DSLR vs Smartphone, Final Thoughts

This section is more for interest’s sake than providing a true battleground to pit the DSLR against the smartphone, as it’s pretty obvious that a DSLR with a good lens can absolutely obliterate the results of even the best smartphone camera going around.

There’s a lot of similarities between smartphone and DSLRs, but also a lot of differences in their internal hardware, some of which I’ve already mentioned throughout this article. Smartphones contain basic camera hardware with a focus on being versatile, while DSLRs pack in many more features, a much greater range of camera-specific hardware, and a lot of flexibility.

The area of a 35mm full frame sensor found in professional DSLR’s is approximately 50 times larger than a typical 1/3” smartphone sensor, which is a whopping difference. APS-C sensors, found in entry-level and mid-range DSLRs, are around 21 times larger; micro four thirds sensors are 13 times larger.

The larger sensors in DSLRs allows the pixel sizes in the sensor array to be much larger, equating to much higher sensitivity, much better low light performance, lower noise at high ISOs and lower crosstalk.

Comparing DSLR photos (left, Nikon D5100, ISO 1600, f/1.8) with smartphone photos (right, HTC One M8, ISO 400, f/2.0). Both enhanced in Lightroom.

A 16-megapixel full frame sensor, found in a camera like the Nikon D4S, has 7.3µm pixels: 6.5 times larger than the 1.12µm pixels found in the Samsung Galaxy S5’s 16-megapixel smartphone sensor. With a higher-end, more-expensive CMOS sensor and better image processor, low light performance is leagues ahead in a full frame DSLR. Meanwhile, a 16-megapixel APS-C DSLR like the Nikon D7000 has 4.8µm pixels, more than twice the HTC One M8’s ‘large’ 2.0µm camera pixels.

DSLRs also benefit from faster and more accurate phase detection autofocus, which doesn’t rely on data from the sensor to operate. Metering is typically more fine-tuned and more accurate, with extremely complex matrix metering modes doing most of the work. A dedicated light meter in the body also automatically provides very accurate exposure, while dynamic range is several stops wider than what smartphones provide.

The HTC One M8 can simulate DSLR-level bokeh using its Duo Camera. It's not quite as good as real bokeh.

None of this should come as a surprise though: DSLRs are made for photography, most smartphones are not.

The versatility of a DSLR mostly comes through interchangeable lenses, giving you the flexibility to swap out a wide-angle lens for a telephoto zoom if you want. Adjustable apertures means you not only have greater control over exposure, but you can also alter the background blur and sharpness with ease. A mechanical shutter simplifies the sensor and gives you a satisfying click when shooting.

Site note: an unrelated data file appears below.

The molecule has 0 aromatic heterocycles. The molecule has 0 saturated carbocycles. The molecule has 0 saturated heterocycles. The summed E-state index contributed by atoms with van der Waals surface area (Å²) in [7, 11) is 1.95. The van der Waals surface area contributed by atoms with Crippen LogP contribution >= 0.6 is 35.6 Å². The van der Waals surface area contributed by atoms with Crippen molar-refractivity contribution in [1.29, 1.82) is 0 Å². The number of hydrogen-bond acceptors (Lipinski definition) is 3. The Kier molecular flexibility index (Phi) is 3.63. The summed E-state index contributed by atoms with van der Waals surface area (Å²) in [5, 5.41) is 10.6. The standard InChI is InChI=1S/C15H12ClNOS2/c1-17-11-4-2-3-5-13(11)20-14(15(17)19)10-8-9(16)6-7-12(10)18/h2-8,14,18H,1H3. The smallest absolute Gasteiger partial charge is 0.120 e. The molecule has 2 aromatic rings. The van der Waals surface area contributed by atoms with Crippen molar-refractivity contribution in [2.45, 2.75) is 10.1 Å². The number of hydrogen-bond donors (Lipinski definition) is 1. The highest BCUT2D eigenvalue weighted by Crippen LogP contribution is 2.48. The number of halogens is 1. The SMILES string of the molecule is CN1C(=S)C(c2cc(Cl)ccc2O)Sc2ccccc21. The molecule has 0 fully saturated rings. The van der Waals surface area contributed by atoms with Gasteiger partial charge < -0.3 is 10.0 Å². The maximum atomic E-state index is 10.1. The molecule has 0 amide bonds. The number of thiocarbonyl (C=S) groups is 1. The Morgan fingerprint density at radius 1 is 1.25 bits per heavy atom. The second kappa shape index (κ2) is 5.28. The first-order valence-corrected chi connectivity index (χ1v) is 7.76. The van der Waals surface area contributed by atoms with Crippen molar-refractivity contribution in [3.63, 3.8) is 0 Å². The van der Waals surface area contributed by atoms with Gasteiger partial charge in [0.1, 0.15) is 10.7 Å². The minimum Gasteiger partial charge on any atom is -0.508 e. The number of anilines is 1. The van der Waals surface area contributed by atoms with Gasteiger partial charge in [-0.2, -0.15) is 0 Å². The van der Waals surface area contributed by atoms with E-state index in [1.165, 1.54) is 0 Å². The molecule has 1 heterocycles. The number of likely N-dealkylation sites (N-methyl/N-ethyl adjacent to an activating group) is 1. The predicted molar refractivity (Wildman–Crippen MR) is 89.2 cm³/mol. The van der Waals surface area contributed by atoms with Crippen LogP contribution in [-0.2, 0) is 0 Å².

A smartphone camera is great in that you can carry it with you everywhere without being cumbersome. If you’re serious about photography or finding you’re loving being creative with your smartphone shooter, though, it’s worth upgrading to a DSLR.

Smartphones can't quite match this level of photo quality. Taken with a Nikon D5100 at ISO 400, 1/100s, f/8

Wrap Up

So I hope you’ve learned something about smartphone cameras and camera system in general through reading this article. The smartphone platform is relatively limited in what you can achieve in terms of cameras, but that doesn’t mean it’s impossible to take a good photo.

In fact it’s the complete opposite: pair a good smartphone camera with a half-creative mind and a few editing tools and the results will astound you. It takes just five seconds to jump on to Instagram to see what people are capable of capturing with just a phone in their hands.

Taken with a 13-megapixel, 1/3" LG G3 at ISO 50, 1/750s, f/2.4

If you’re in the market for the smartphone with the best camera, it’s hard to go past the Apple iPhone 5s, the Samsung Galaxy S5 or the Nokia Lumia 1520, depending on what operating system you want to deal with. The HTC One M8’s Duo Camera and low light performance may sway you, even if the resolution is disappointing, while the LG G3 and Sony Xperia Z2 are solid contenders.

No article on smartphone cameras would be complete without mentioning the Nokia Lumia 1020 as well, with its 41-megapixel monster camera delivering great results in a compact body. The rest of the Lumia 1020 isn’t particularly outstanding, especially in comparison to the devices I mentioned above, but it truly is a smartphone designed for photography.